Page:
1. Tool Bits
Tool bits are blades used when cutting workpieces on a lathe. While there are a wide variety of types, the most commonly used tool bits for cutting are roughing tools for cutting the outer diameter, parting tools for grooving, and internal boring tools for making holes.
Additionally, throwaway tool bits with replaceable blades are currently popular due to the reduced hassle from not having to sharpen the blades. These types have a two-part structure that includes the tool holder and the blade tip. Once the cutting edge of the tip becomes dull, it can be replaced like the blade of a utility knife.
The chuck is the clamping part of the lathe or drill press. In a lathe, the chuck is the part that holds the workpiece in place. In a drill press, it is the part that restrains the drill blade.
Chucks fix the workpiece in a variety of ways, such as mechanical chucks that clamp through a mechanical structure, magnetic chucks that fix the workpiece with a magnet, and vacuum chucks that hold the workpiece in place with a vacuum—all of which are selected according to the differences in mechanisms and applications. Mechanical chucks come in two types―one that restrains with three jaws, and one that uses four jaws.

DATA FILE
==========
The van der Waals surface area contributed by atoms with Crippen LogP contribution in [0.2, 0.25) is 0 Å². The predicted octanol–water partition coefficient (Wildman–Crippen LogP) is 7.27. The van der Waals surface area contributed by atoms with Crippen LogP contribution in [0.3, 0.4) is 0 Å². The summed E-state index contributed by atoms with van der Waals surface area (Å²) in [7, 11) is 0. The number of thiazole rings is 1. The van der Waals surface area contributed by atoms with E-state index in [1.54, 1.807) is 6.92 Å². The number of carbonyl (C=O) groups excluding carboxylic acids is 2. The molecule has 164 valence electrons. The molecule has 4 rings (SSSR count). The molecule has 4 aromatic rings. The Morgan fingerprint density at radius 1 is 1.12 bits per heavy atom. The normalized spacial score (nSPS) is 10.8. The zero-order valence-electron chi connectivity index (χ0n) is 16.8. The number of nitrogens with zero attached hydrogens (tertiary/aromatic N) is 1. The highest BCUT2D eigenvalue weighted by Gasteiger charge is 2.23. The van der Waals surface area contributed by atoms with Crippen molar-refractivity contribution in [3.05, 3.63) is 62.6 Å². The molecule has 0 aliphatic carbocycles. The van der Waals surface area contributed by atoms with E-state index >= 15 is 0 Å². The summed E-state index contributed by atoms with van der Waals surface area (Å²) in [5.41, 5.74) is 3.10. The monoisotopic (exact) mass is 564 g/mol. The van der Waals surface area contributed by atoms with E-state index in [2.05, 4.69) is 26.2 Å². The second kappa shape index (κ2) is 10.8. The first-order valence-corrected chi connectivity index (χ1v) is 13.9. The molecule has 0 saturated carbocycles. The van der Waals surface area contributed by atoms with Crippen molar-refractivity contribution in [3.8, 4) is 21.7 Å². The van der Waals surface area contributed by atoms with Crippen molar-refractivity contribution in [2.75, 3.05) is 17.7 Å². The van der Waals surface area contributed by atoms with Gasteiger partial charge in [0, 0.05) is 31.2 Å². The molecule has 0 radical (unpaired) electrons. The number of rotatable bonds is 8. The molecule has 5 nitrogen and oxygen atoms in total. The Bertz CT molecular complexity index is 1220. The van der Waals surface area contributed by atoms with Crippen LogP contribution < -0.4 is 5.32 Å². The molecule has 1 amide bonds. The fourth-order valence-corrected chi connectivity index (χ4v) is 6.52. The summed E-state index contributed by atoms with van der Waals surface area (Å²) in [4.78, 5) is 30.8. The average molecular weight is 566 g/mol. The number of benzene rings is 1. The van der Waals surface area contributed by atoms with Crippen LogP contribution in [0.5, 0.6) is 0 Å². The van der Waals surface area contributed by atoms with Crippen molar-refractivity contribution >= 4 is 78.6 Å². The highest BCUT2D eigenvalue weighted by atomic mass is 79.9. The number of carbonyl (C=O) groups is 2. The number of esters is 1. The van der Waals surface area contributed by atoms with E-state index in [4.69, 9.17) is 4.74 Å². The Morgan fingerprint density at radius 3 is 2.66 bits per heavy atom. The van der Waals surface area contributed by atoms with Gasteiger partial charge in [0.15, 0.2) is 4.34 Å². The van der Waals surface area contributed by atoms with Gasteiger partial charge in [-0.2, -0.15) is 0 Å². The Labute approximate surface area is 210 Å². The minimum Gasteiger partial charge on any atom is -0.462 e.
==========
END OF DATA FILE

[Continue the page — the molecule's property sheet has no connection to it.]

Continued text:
Precision machining using a lathe or drill press requires a chuck that keeps workpieces and tools completely immobile even in the face of large loads.
3. Cutting Tools Materials
The material cutting tools are made of is called tool steel, which is characteristic of hardness, resistance to abrasion and impact, and shape retention under elevated temperatures. There are a variety of different tool steels; one is carbon steel (plain-carbon steel), which is made of an alloy of carbon and steel. Today, tool steels with high levels of cleanliness, as well as stable mechanical and thermal treatment properties, are commonplace.
Typical tool steels include high-speed steels and carbide alloys. High-speed steels are alloys that contain tungsten or chromium in carbon steel. They are widely used in cutting thanks to their flexibility in shaping tips to suit the application. Its shortened name, “HSS,” is often used on manufacturing work floors. Carbide alloys, on the other hand, contain tungsten carbide and other components, and are used for machining hard workpieces and dies.